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Metropolitan Transportation Commission (MTC)/ Association of Bay Area Governments (ABAG)

Metropolitan Planning Organization Profile

About MTC

Created by the state Legislature in 1970 (California Government Code § 66500 et seq.), the Metropolitan Transportation Commission (MTC) is the transportation planning, coordinating and financing agency for the nine-county San Francisco Bay Area.  MTC functions as both the regional transportation planning agency and, for federal purposes, as the region’s metropolitan planning organization (MPO).  The agency also functions as the Bay Area Toll Authority and the Service Authority for Freeways and Expressways. 

Voting Members:  Representatives for the Counties of Alameda, Contra Costa, Marin, Napa, Santa Clara, San Francisco, San Mateo, Solano and Sonoma; the Cities of Oakland, San Francisco and San Jose; the Association of Bay Area Governments (ABAG) and the San Francisco Bay Conservation and Development Commission (BCDC)

Nonvoting Members: Representative for a State of California Business, Transportation and Housing Agency; U.S. Department of Housing and Urban Development; U.S. Department of Transportation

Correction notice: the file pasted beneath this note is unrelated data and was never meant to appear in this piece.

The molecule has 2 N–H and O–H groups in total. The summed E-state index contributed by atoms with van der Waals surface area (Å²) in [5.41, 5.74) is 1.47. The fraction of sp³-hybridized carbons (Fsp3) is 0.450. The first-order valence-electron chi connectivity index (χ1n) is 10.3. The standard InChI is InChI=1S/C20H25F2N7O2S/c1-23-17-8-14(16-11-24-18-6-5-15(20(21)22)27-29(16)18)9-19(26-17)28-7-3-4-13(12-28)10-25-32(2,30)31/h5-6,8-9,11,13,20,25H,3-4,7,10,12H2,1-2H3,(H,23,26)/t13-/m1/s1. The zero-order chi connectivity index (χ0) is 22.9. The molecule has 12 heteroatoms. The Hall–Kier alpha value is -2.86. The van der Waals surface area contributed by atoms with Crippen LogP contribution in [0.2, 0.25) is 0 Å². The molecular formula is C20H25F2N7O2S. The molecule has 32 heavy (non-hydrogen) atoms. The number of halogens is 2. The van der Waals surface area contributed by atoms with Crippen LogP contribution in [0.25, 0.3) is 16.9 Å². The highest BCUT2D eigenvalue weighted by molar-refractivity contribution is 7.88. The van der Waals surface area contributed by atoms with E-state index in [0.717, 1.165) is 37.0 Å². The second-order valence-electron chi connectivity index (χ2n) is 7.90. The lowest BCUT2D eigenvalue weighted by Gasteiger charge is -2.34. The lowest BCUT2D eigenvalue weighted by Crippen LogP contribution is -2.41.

About ABAG

The Association of Bay Area Governments (ABAG) is the comprehensive regional planning agency and the council of governments for the nine counties and 101 cities and towns in the San Francisco Bay Area.  ABAG is committed to enhancing the quality of life in the San Francisco Bay Area by leading the region in advocacy, collaboration and excellence in planning, research and member services.

ABAG is governed by a 38-member executive board comprised of locally elected officials based on regional population. The executive board makes operating decisions, appoints committee members, authorizes expenditures and recommends policy. 

Members: Counties of Alameda, Contra Costa County, Marin, Napa, San Francisco, San Mateo, Santa Clara, Solano and Sonoma

Transportation and SB 375

Regional Transportation Plan

As the region’s metropolitan planning organization, MTC is responsible for regularly updating the regional transportation plan (RTP).  The 2040 Regional Transportation Plan was adopted as part of Plan Bay Area (see below) in July 2013.  Previously, MTC had adopted Transportation 2035 (in April 2009), which charted a new course for the agency, particularly with regard to reducing greenhouse gas emissions.

Sustainable Communities Strategy

MTC and ABAG collaborated to develop the region’s first Sustainable Communities Strategy (SCS) pursuant to Senate Bill 375 (SB 375). The SCS, known as Plan Bay Area, is an integrated long-range transportation and land-use/housing plan covering the time period through 2040.

In July 2013, MTC and the ABAG Executive Board jointly approved both the final Plan Bay Area — which includes the region’s SCS and the 2040 Regional Transportation Plan — and an associated final Environmental Impact Report.

Regional Public Participation Plan